Due to the delay in the MRCA program and also an increase of China's aggression in the South China Sea dispute, it was believed that there was an immediate requirement for new fighters.[46] Following the visit of the Saudi King in early 2017, Malaysia was reportedly seeking to buy excess Royal Saudi Air Force or other Arab nation's jet fighters and helicopters.[47]

Light combat aircraft

In 2019, Malaysia formally launched its Light Combat Aircraft (LCA) program.[48] The major contenders of this project were the KAI T-50 Golden Eagle, Alenia Aermacchi M-346 Master, HAL Tejas, Yakovlev Yak-130,[49]L-15 Falcon, Boeing T-7 Red Hawk and Aero L-39NG.[50] Malaysia intended to use this LCA to augment the existing fleet of its multi-role combat aircraft and also as a fighter lead-in trainer. At the end of 2020, LCA program was approved by the government and the procurement of the aircraft would start in 2021.[51] In 2021, Russian defence export agency, Rosoboronexport, said Russia would send Mikoyan MiG-35 as a contender of the LCA program.[52] India has responded with HAL Tejas manufactured by Hindustan Aeronautics Limited as a contender which is a full fledged active fighter jet under mass production.[53] It has world class avionics and refined design and sophisticated armaments including Brahmos.[54][55] Turkey has also sent their TAI Hürjet as a contender of the LCA program.[56]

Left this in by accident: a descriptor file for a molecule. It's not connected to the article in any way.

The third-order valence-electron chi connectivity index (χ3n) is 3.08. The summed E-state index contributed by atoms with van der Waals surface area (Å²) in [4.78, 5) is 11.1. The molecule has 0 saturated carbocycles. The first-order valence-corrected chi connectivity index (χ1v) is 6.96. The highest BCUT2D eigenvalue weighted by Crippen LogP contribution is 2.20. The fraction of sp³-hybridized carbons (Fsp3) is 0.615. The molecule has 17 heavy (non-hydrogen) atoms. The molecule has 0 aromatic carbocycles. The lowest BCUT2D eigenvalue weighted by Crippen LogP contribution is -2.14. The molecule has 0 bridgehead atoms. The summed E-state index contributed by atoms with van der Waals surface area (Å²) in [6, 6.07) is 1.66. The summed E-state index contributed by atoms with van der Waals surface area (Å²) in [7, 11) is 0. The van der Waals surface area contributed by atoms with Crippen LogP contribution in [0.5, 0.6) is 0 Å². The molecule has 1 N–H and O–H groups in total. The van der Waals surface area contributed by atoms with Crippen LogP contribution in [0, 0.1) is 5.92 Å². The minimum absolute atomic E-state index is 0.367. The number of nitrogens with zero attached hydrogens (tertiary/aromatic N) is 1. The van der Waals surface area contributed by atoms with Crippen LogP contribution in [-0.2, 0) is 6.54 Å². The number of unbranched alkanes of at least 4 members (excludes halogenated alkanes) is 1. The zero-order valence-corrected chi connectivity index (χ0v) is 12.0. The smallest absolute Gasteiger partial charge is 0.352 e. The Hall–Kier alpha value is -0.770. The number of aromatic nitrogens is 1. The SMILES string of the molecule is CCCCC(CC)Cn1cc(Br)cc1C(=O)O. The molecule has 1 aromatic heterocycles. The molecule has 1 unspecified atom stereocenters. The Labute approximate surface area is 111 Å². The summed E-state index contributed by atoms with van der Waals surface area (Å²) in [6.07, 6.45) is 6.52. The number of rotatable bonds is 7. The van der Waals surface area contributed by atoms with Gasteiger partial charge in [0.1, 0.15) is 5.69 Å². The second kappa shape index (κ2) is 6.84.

Maritime patrol aircraft